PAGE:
botanical line art from  classical botany texts.  This
illustration of different forms of mosses is from the classic
"Natural History of Plants," by Kerner & Oliver, 1895.
A. Polytrichum commune; B. Bryum caespiticium;
C. Hylocomium splendens; D. Sphagnum palustre.
Photosynthesis was an adaptation, a series of adaptations in fact, for taking advantage of the huge untapped source of energy coming from the sun.  The cyanobacteria that perfected it proliferated into vast numbers and dominated the Earth's ecosystem for two billion years.  And so the story began.

Everything else, from why green algae have flagella and red algae don't, to why monocot leaves have parallel veins, can be explained as adaptations to particular environmental challenges or opportunities.  While we don't know for sure the details or circumstances of some of these adaptations, we can be sure that nothing about plants came about accidentally or without value to their survival. For the adaptive events of plant evolution that are still shrouded in mystery, I provide some plausible scenarios, including some that are still controversial.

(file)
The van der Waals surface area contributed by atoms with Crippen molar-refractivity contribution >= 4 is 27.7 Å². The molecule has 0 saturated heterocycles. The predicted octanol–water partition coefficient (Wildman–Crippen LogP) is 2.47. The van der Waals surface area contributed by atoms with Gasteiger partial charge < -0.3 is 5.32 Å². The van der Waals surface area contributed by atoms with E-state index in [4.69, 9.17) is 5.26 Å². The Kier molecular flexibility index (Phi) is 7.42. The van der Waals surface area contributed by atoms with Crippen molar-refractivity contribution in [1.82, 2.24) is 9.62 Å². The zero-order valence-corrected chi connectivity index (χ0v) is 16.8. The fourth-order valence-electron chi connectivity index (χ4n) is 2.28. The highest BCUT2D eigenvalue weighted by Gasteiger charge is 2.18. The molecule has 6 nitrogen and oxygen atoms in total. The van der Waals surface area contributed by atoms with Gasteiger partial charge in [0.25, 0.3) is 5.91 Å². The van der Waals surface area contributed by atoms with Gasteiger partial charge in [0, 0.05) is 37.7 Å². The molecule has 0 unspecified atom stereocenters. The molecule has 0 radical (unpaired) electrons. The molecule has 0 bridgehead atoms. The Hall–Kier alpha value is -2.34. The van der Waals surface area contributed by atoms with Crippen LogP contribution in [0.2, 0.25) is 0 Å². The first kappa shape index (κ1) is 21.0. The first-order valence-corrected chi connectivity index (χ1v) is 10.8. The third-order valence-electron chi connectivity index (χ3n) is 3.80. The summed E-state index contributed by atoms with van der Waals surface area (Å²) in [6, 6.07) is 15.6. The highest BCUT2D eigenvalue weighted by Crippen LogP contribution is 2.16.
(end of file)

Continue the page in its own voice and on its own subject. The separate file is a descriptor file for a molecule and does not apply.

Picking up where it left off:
The detailed structures of Psilotum and Tmesipteris
are crystal clear in this illustration from the "The Plant
Kingdom," by William F. Brown, 1935.  Reprinted
with permission from the Brown family.
This book also highlights another aspect of history: the marvelously detailed line drawings of the great botanical texts written in the 19th and early 20th centuries.  There is a vast treasure of such illustrations out there, and I have chosen a number of them to illustrate the various plants we encounter in the book.

The book is designed as a supplement for students, a refresher for teachers, a primer for non-botanists whose research or teaching touches upon plants, and as an introduction to plants and their evolution for the general reader.  Because of this broad intended audience, technical jargon has been kept to a minimum.

A preview is posted on the Google Books website, which includes the table of contents, the introduction, and the first chapter. It is available from Oxford University Press and other major booksellers in hardcover in the U.S. and sometime in April in the U.K. and elsewhere.  It is also available as an eBook from many online booksellers.

If you can't purchase it at this time, please ask your local or school library to obtain it.

In the meantime, we will continue with more adventures on this blog site.  Stay tuned!

Friday, February 6, 2015

Mosses of Central Florida 10. Cryphaea glomerata

Cryphea glomerata grows on branches of hardwood trees. Photographed in